15. Prolyl Hydroxylase 3 (PHD3) Modulates Catabolic Effects of Tumor Necrosis Factor-α (TNF-α) on Cells of the Nucleus Pulposus through Co-activation of Nuclear Factor κB (NF-κB)/p65 Signaling*

    PubMed Central

    Fujita, Nobuyuki; Gogate, Shilpa S.; Chiba, Kazuhiro; Toyama, Yoshiaki; Shapiro, Irving M.; Risbud, Makarand V.

    2012-01-01

    Recent studies suggest a differential role of prolyl hydroxylase (PHD) isoforms in controlling hypoxia-inducible factor (HIF)-α degradation and activity in nucleus pulposus (NP) cells. However, the regulation and function of PHDs under inflammatory conditions that characterize disc disease are not yet known. Here, we show that in NP cells, TNF-α and IL-1β induce PHD3 expression through NF-κB. Lentiviral delivery of Sh-p65 and Sh-IKKβ confirms that cytokine-mediated PHD3 expression is NF-κB-dependent. It is noteworthy that although both cytokines induce HIF activity, mechanistic studies using Sh-HIF-1α and PHD3 promoter/enhancer constructs harboring well characterized hypoxia response element (HRE) show lack of HIF involvement in cytokine-mediated PHD3 expression. Loss-of-function studies clearly indicate that PHD3 serves as a co-activator of NF-κB signaling activity in NP cells; PHD3 interacts with, and co-localizes with, p65. We observed that when PHD3 is silenced, there is a significant decrease in TNF-α-induced expression of catabolic markers that include ADAMTS5, syndecan4, MMP13, and COX2, and at the same time, there is restoration of aggrecan and collagen type II expression. It is noteworthy that hydroxylase function of PHDs is not required for mediating cytokine-dependent gene expression. These findings show that by enhancing the activity of inflammatory cytokines, PHD3 may serve a critical role in degenerative disc disease. PMID:22948157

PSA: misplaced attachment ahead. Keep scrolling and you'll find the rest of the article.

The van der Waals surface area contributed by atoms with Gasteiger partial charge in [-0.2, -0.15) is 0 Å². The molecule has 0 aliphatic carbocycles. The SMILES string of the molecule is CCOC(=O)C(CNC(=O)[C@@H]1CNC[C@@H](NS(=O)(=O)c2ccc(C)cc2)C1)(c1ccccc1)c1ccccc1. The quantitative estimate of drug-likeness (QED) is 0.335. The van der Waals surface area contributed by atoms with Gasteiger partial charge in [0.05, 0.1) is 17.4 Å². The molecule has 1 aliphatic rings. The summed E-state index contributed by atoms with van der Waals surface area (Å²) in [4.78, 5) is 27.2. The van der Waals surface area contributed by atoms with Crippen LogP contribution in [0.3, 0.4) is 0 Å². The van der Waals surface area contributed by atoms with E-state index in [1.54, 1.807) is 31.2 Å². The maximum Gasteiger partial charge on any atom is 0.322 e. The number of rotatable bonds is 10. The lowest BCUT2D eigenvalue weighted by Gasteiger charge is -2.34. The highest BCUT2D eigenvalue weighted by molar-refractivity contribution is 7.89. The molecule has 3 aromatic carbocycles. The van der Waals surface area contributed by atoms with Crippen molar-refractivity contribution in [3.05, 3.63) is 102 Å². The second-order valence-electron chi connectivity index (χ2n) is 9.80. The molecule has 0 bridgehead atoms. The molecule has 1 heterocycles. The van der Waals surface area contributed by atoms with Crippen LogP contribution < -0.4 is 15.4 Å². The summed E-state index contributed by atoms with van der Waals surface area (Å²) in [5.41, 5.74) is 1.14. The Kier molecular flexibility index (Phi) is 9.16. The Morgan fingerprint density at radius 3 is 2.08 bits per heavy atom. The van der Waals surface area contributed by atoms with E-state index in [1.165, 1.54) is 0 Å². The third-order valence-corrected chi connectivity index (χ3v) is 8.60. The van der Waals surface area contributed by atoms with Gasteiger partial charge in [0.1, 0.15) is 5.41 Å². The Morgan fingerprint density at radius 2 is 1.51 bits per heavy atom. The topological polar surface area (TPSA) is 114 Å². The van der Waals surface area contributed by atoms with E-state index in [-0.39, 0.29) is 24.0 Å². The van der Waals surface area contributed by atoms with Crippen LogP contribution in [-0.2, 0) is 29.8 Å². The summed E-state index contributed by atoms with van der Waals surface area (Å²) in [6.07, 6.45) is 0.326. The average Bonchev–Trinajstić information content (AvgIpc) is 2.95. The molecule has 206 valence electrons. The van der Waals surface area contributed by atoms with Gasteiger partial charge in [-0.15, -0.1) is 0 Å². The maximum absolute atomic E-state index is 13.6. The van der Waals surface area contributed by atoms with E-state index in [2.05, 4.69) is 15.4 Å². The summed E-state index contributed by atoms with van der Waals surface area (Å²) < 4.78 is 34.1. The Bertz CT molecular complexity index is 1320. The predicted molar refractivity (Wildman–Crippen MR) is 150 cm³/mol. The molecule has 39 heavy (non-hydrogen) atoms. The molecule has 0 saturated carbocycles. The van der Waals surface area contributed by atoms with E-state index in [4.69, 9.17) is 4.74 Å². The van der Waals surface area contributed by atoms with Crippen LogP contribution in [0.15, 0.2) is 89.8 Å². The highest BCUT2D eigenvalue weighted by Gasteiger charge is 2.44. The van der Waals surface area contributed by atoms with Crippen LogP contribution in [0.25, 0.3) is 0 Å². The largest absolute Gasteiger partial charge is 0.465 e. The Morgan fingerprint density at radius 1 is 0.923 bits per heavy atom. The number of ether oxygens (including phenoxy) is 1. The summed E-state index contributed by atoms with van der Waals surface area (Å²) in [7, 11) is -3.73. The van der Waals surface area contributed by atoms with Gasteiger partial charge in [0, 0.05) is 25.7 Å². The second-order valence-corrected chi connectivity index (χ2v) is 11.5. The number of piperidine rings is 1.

16. Artium mater in relativistic astrophysics : New perspectives for a European-Latin American PhD program

    NASA Astrophysics Data System (ADS)

    Chardonnet, Pascal

    2015-12-01

    Following the successful scientific space missions by the European Space Agency (ESA) and the European Southern Observatory (ESO) in Chile, as well as the high-energy particle activities at CERN in Genve, we have created a Ph.D. program dedicated to the formation of scientists in the field of relativistic astrophysics. The students of such a program will lead the theoretical developments of one of the most active fields of research, based on the above observational and experimental facilities. This program needs expertise in the most advanced topics of mathematical and theoretical physics, and in relativistic field theories. It requires the ability to model the observational data received from the above facilities, as well as all the basic knowledge in astronomy, astrophysics and cosmology. This activity is necessarily international, no single university can cover the broad expertises. From this, the proposed program of the IRAP Ph.D., in one of the youngest and most dynamical French universities, pole of research and teaching in the Euro-Mediterranean region (PRES): the University of Nice. It benefits from the presence of the astrophysics research institute of Observatoire de la Cte d'Azur involved in relativistic and non-photonic astrophysics. The participation of the Freie Universitaet Berlin, Oldenburg and Bremen Universities and of the Einstein Institute in Potsdam offers the possibility of teaching in relativistic field theories at the highest level. The University of Savoy offers the link to the particle physics at CERN. The activities at the University of Rome, at Stockholm University and at ICRANet offer teaching programs in all the fields of relativistic astrophysics, including cosmology, the physics of gravitational collapse, gamma-ray bursts, and black hole physics. Finally, the University of Ferrara will be present with lectures and researches in the topics they have pioneered such as x-ray astrophysics and observational cosmology. Through ICRANet the

  17. Artium mater in relativistic astrophysics : New perspectives for a European-Latin American PhD program

    SciTech Connect

    Chardonnet, Pascal

    2015-12-17